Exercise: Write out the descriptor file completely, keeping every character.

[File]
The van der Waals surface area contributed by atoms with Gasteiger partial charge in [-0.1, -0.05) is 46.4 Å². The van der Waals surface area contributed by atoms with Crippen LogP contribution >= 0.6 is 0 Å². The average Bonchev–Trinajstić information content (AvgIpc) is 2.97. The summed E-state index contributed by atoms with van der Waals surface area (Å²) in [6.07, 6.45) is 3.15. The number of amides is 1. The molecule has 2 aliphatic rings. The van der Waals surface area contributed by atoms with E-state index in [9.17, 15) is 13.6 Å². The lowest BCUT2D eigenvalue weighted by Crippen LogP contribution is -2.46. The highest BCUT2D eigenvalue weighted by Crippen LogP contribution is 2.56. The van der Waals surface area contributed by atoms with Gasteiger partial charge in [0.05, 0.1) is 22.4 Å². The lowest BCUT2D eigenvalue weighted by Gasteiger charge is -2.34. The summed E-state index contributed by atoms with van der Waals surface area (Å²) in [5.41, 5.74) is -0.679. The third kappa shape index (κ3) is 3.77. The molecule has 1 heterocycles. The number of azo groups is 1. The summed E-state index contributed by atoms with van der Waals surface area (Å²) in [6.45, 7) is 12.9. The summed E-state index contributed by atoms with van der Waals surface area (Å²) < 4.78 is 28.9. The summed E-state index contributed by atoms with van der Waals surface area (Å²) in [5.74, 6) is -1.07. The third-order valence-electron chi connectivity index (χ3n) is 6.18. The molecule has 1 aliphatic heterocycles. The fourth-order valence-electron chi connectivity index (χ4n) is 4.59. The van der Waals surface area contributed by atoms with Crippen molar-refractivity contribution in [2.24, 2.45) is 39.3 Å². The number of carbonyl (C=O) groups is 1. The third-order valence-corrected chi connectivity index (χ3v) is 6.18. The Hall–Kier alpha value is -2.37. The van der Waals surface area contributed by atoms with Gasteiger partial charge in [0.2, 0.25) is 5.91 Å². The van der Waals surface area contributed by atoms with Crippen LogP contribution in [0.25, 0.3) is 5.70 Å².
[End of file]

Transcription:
The van der Waals surface area contributed by atoms with Gasteiger partial charge in [-0.1, -0.05) is 46.4 Å². The van der Waals surface area contributed by atoms with Crippen LogP contribution >= 0.6 is 0 Å². The average Bonchev–Trinajstić information content (AvgIpc) is 2.97. The summed E-state index contributed by atoms with van der Waals surface area (Å²) in [6.07, 6.45) is 3.15. The number of amides is 1. The molecule has 2 aliphatic rings. The van der Waals surface area contributed by atoms with E-state index in [9.17, 15) is 13.6 Å². The lowest BCUT2D eigenvalue weighted by Crippen LogP contribution is -2.46. The highest BCUT2D eigenvalue weighted by Crippen LogP contribution is 2.56. The van der Waals surface area contributed by atoms with Gasteiger partial charge in [0.05, 0.1) is 22.4 Å². The lowest BCUT2D eigenvalue weighted by Gasteiger charge is -2.34. The summed E-state index contributed by atoms with van der Waals surface area (Å²) in [5.41, 5.74) is -0.679. The third kappa shape index (κ3) is 3.77. The molecule has 1 heterocycles. The number of azo groups is 1. The summed E-state index contributed by atoms with van der Waals surface area (Å²) in [6.45, 7) is 12.9. The summed E-state index contributed by atoms with van der Waals surface area (Å²) < 4.78 is 28.9. The summed E-state index contributed by atoms with van der Waals surface area (Å²) in [5.74, 6) is -1.07. The third-order valence-electron chi connectivity index (χ3n) is 6.18. The molecule has 1 aliphatic heterocycles. The fourth-order valence-electron chi connectivity index (χ4n) is 4.59. The van der Waals surface area contributed by atoms with Crippen molar-refractivity contribution in [2.24, 2.45) is 39.3 Å². The number of carbonyl (C=O) groups is 1. The third-order valence-corrected chi connectivity index (χ3v) is 6.18. The Hall–Kier alpha value is -2.37. The van der Waals surface area contributed by atoms with Gasteiger partial charge in [0.2, 0.25) is 5.91 Å². The van der Waals surface area contributed by atoms with Crippen LogP contribution in [0.25, 0.3) is 5.70 Å².